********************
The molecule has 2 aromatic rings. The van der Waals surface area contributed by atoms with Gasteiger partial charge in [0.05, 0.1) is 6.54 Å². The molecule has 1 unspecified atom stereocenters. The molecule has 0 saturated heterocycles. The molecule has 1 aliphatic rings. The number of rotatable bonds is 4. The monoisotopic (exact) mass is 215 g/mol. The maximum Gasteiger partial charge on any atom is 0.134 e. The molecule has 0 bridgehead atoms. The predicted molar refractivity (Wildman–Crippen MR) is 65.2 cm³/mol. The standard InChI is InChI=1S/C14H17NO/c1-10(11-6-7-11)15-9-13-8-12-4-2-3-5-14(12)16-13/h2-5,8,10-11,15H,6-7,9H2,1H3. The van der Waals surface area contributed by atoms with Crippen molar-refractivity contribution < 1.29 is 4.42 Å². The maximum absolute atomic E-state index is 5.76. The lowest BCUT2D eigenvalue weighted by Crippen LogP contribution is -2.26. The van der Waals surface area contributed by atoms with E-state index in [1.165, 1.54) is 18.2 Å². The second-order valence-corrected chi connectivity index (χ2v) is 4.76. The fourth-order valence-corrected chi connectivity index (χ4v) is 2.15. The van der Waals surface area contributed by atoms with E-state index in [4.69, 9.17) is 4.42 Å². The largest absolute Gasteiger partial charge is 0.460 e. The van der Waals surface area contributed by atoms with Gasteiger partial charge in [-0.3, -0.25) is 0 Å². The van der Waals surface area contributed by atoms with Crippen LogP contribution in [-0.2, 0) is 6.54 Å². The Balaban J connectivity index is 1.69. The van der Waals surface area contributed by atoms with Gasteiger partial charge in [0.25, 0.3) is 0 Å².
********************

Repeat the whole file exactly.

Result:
The molecule has 2 aromatic rings. The van der Waals surface area contributed by atoms with Gasteiger partial charge in [0.05, 0.1) is 6.54 Å². The molecule has 1 unspecified atom stereocenters. The molecule has 0 saturated heterocycles. The molecule has 1 aliphatic rings. The number of rotatable bonds is 4. The monoisotopic (exact) mass is 215 g/mol. The maximum Gasteiger partial charge on any atom is 0.134 e. The molecule has 0 bridgehead atoms. The predicted molar refractivity (Wildman–Crippen MR) is 65.2 cm³/mol. The standard InChI is InChI=1S/C14H17NO/c1-10(11-6-7-11)15-9-13-8-12-4-2-3-5-14(12)16-13/h2-5,8,10-11,15H,6-7,9H2,1H3. The van der Waals surface area contributed by atoms with Crippen molar-refractivity contribution < 1.29 is 4.42 Å². The maximum absolute atomic E-state index is 5.76. The lowest BCUT2D eigenvalue weighted by Crippen LogP contribution is -2.26. The van der Waals surface area contributed by atoms with E-state index in [1.165, 1.54) is 18.2 Å². The second-order valence-corrected chi connectivity index (χ2v) is 4.76. The fourth-order valence-corrected chi connectivity index (χ4v) is 2.15. The van der Waals surface area contributed by atoms with E-state index in [4.69, 9.17) is 4.42 Å². The largest absolute Gasteiger partial charge is 0.460 e. The van der Waals surface area contributed by atoms with Gasteiger partial charge in [-0.3, -0.25) is 0 Å². The van der Waals surface area contributed by atoms with Crippen LogP contribution in [-0.2, 0) is 6.54 Å². The Balaban J connectivity index is 1.69. The van der Waals surface area contributed by atoms with Gasteiger partial charge in [0.25, 0.3) is 0 Å².